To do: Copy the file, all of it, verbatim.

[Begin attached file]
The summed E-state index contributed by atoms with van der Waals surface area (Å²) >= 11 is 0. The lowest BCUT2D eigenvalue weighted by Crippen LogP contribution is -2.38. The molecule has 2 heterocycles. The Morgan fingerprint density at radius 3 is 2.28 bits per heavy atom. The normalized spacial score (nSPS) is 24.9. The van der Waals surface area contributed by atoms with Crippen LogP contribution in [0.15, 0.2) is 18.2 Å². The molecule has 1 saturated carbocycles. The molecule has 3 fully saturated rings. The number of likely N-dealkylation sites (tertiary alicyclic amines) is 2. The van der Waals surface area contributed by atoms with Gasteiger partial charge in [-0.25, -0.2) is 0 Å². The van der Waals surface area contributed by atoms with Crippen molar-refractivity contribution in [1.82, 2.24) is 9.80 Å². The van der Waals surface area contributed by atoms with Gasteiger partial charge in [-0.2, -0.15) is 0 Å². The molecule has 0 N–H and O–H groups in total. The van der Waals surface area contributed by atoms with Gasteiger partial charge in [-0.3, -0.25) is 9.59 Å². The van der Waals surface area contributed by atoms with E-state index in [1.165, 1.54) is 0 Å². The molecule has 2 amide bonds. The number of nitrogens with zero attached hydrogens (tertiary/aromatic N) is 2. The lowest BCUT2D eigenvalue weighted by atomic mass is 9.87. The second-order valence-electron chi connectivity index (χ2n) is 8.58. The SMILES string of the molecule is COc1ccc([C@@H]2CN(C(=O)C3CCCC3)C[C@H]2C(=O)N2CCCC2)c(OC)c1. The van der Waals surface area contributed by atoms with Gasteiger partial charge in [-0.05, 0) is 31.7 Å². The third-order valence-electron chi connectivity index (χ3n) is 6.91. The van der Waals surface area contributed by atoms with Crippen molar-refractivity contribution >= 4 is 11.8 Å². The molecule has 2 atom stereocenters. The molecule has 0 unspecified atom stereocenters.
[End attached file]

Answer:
The summed E-state index contributed by atoms with van der Waals surface area (Å²) >= 11 is 0. The lowest BCUT2D eigenvalue weighted by Crippen LogP contribution is -2.38. The molecule has 2 heterocycles. The Morgan fingerprint density at radius 3 is 2.28 bits per heavy atom. The normalized spacial score (nSPS) is 24.9. The van der Waals surface area contributed by atoms with Crippen LogP contribution in [0.15, 0.2) is 18.2 Å². The molecule has 1 saturated carbocycles. The molecule has 3 fully saturated rings. The number of likely N-dealkylation sites (tertiary alicyclic amines) is 2. The van der Waals surface area contributed by atoms with Gasteiger partial charge in [-0.25, -0.2) is 0 Å². The van der Waals surface area contributed by atoms with Crippen molar-refractivity contribution in [1.82, 2.24) is 9.80 Å². The van der Waals surface area contributed by atoms with Gasteiger partial charge in [-0.2, -0.15) is 0 Å². The molecule has 0 N–H and O–H groups in total. The van der Waals surface area contributed by atoms with Gasteiger partial charge in [-0.3, -0.25) is 9.59 Å². The van der Waals surface area contributed by atoms with E-state index in [1.165, 1.54) is 0 Å². The molecule has 2 amide bonds. The number of nitrogens with zero attached hydrogens (tertiary/aromatic N) is 2. The lowest BCUT2D eigenvalue weighted by atomic mass is 9.87. The second-order valence-electron chi connectivity index (χ2n) is 8.58. The SMILES string of the molecule is COc1ccc([C@@H]2CN(C(=O)C3CCCC3)C[C@H]2C(=O)N2CCCC2)c(OC)c1. The van der Waals surface area contributed by atoms with Gasteiger partial charge in [-0.05, 0) is 31.7 Å². The third-order valence-electron chi connectivity index (χ3n) is 6.91. The van der Waals surface area contributed by atoms with Crippen molar-refractivity contribution >= 4 is 11.8 Å². The molecule has 2 atom stereocenters. The molecule has 0 unspecified atom stereocenters.